Management tools.  2018, I am not just  referring to a device that reads blood sugar and dispenses insulin; I’m talking about all management tools.  There needs to be a healthy array of available equipment and not controlled by just one or two companies.  This just makes no sense.  Never before have people (patients, loved ones of patients) been so nervous that what is available today will not be available tomorrow.  Medicare and Medicaid need to cover what is needed and we all need to know that what is needed will always be available.  It’s just not fair.

2018, these are all practical and needed request and understood, they are all tall orders.  But I have faith in you and believe in you.  From the fiasco of diabetes issues 2017 left behind, my hope is that you are better, stronger, and more aware of how to navigate the waters-of-need for all those who do not want to just live with diabetes, but thrive with it.

Good luck 2018, we be in touch to see how you are doing.
I am a diabetes dad.
Please visit my Diabetes Dad FB Page and hit ‘like’.

The Night Before D-Christmas—2017

Santa Claus magic dustWith special apologies to Clement Moore. I present what has become a DiabetesDad tradition……an updated, ‘Twas the Night Before D-Christmas for 2017

‘Twas the night before Christmas, when all through the house,
Not a creature was stirring, not even a mouse.
The meters, CGMs, and supplies were put away with such care,
In hopes that Santa would bring the cure with him this year.

The children were nestled from head to their feeties,
While thoughts in their head were no more diabetes.
And mamma in her ‘kerchief, she prayed for the cure too,
A dad still wonders what else could he do.

Remembering this year; and things we did see,
Like MiniMed’s Hybrid they call the 670G;
Away to the D-Community to see who was a hero on fire,
It’s those who battle T1D who really inspire

As costs continue to rise and wallets get thin,
We fought hard for lower costs of insulin.
The community raised voices loud and concise,
Costs are too far and need to be lower in price.

It was tough this year as great ones left out the door,
Just some were Keith Campbell and Mary Tyler Moore.
Their voices were loud and their voices were clear,
They will surely be missed, wish they could stay near.

Others will take the lead and we will all see
Better products, more work, and good advocacy.
Better pumps, insulin, and CGMS by the score,
There’s plenty coming and we’re screaming for more.

Although some tough times happened and we were sad,
Animas closing, costs too high and true, we were mad.
But onward we go staying positive all the way,
There’s so much to do, and it all starts today.

Fighting for many and trying to be fair,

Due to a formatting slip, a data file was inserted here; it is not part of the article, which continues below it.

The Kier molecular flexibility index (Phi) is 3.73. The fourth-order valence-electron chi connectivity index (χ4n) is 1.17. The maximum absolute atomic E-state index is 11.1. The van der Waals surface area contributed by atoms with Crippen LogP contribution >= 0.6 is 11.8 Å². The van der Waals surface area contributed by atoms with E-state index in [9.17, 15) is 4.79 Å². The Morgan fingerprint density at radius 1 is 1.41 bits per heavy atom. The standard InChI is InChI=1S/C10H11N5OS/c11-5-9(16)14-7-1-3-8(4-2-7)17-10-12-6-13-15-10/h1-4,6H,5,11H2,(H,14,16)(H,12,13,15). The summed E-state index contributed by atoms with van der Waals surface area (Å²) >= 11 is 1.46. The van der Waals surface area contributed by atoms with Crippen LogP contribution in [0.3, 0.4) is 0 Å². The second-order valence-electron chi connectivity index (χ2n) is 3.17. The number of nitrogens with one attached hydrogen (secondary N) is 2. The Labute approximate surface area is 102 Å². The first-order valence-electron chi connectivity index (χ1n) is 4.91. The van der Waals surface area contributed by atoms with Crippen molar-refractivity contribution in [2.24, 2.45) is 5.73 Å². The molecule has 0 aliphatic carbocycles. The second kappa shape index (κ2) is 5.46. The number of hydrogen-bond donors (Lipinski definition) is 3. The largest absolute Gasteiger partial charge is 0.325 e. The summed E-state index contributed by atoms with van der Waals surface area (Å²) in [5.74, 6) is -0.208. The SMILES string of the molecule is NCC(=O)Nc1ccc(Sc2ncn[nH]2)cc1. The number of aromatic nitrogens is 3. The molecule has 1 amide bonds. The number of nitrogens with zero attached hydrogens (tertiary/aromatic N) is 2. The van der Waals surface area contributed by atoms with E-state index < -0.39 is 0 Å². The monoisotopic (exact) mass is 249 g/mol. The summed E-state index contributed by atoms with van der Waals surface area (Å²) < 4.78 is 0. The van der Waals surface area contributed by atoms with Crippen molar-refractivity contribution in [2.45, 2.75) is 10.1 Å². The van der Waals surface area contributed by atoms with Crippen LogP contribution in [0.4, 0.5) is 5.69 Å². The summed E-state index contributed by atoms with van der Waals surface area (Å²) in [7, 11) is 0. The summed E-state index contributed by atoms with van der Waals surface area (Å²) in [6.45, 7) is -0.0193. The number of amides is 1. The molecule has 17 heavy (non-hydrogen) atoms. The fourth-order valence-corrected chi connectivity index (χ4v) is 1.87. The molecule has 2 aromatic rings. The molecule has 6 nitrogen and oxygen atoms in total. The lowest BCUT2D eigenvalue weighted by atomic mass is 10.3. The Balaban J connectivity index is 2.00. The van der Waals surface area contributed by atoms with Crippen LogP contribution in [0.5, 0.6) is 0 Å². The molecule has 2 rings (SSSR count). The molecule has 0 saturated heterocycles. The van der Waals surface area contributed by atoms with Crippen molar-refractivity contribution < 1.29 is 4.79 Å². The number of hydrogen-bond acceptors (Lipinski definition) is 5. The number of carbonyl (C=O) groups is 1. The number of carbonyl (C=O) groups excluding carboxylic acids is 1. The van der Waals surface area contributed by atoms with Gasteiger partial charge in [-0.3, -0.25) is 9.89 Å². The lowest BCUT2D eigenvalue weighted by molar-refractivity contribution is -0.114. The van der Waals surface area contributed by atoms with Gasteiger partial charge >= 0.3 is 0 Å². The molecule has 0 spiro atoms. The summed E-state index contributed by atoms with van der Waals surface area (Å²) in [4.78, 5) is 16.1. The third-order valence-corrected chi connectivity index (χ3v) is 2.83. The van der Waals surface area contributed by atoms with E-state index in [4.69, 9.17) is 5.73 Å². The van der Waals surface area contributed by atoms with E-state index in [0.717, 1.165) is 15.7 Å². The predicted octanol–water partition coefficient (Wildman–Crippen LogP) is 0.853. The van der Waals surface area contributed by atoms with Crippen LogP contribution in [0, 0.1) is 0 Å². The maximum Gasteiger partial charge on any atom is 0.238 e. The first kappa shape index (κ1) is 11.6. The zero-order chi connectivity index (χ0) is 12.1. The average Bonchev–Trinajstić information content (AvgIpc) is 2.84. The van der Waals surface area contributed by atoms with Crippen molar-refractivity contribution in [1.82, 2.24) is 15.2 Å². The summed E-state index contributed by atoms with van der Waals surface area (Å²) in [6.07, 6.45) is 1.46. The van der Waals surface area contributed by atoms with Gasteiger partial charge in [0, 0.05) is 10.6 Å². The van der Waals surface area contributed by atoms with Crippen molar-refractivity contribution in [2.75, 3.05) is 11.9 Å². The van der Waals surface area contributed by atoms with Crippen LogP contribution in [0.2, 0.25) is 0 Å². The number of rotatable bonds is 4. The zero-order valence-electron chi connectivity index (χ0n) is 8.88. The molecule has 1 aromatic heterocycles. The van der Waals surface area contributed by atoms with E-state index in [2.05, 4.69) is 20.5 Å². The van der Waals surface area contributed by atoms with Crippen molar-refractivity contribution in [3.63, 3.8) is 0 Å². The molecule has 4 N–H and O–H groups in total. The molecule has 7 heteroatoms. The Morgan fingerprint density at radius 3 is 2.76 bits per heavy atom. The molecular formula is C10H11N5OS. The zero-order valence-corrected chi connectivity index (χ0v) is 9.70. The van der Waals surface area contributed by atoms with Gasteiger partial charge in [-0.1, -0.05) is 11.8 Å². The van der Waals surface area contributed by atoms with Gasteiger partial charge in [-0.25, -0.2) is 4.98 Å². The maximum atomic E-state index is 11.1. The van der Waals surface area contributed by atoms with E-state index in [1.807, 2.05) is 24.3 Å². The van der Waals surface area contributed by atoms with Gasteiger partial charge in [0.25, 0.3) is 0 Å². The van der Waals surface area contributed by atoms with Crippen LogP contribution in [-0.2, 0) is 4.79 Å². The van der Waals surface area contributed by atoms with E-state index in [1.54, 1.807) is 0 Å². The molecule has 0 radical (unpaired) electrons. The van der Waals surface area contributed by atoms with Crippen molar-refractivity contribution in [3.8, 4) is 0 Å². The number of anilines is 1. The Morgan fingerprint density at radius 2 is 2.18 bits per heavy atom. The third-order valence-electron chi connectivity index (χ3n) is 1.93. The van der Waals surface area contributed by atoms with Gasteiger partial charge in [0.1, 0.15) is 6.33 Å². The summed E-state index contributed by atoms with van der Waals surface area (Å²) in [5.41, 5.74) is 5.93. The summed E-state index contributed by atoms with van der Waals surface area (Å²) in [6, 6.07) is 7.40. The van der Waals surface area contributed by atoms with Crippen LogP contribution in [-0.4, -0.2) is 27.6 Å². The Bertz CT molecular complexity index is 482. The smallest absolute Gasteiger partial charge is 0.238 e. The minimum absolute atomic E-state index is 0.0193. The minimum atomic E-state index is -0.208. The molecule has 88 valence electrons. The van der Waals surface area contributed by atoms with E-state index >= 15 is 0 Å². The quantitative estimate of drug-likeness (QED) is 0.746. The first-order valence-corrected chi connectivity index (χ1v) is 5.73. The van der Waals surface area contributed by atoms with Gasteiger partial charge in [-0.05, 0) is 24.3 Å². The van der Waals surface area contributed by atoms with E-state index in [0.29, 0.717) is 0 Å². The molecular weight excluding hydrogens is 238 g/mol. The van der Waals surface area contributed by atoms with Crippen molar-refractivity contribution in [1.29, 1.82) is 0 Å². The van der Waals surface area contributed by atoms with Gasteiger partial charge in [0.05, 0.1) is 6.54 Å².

Coverage for one, coverage for all, even with Medicare.
Human trials, products, not just for our self,
Diabetes tattoos, even CGM for Elf on a Shelf.

Hurricanes were cruel where they would roam,
Far away sure, but also at home.
Many worked hard helping where they could,
So many doing and helping as they all should.

Many stepped up to help and grabbed at the ball,
Helping some was no good, it had to be all.
Helping others and giving so very deep,
Hours and days they all went and went without sleep.

When you look outside at the fresh fallen snow,
so many are doing and so many you don’t know,
Think of those who inspire and soon you’ll see,
Things will move forward and continue to be.

Life is not the greatest fighting this disease.
Continue to ask as you drop to your knees
That things will get better and rightfully quick,
Good things to come, and not all from St. Nick.

So listen carefully as you think what needs to be done,
If you have an idea, take it and run.
Don’t leave it to others; it’ll be just a few,
“Don’t do nothing” is what you really must do.

And if you think you’re done, tired, and feeling sort of sore,
Think of your loved one with diabetes, it’ll make you do more.
And if not for you, it will be for their sake,
We won’t stop at all till they get a break.

And then, in a twinkling, one day we’ll hear on the roof,
The prancing and pawing of each little hoof.
And the only thing needed in Santa’s bag for sure,
Is when diabetes is gone because of a cure.

So we will all continue to work, the ‘where’ is up to you,
But you have to make the decision on something you’ll do.
And one day we’ll scream and exclaim, “diabetes is gone from sight,”
The Happiest Christmas ever, and to all a good-night!
I am a diabetes dad.
Please visit my Diabetes Dad FB Page and hit ‘like’.

Annual Tradition Continues—–Your Child and a Personal Santa Letter

santa-from-videoSANTA CLAUS CAN PEN A PERSONAL NOTE TO YOUR CHILD THIS CHRISTMAS
Jolly holiday 7th Annual fundraiser benefits Diabetes Research Institute Foundation
NOTE: Your child does not have to have diabetes to receive a letter from Santa (cute video—click picture)

Yes, Virginia (and Emma, and Maria, and Max, and Willie…), there is a Santa Claus. To prove it, Ol’ Saint Nick himself will send a personalized letter – complete with a North Pole stamp – to any child, in any part of the world for a minimum donation to the Diabetes Research Institute Foundation. This jolly holiday fundraiser is up and running and you can click this SANTA CLAUS to learn how to send a letter and make a donation. Your child receiving a personal letter from Santa is certain to light up faces brighter than the star on the tree. And of course if you do not know of anyone who would want a letter from Santa….you can make a donation to just help the DRI continue their collaborative efforts to end diabetes once and for all.

Click here to learn more about the Diabetes Research Institute Foundation.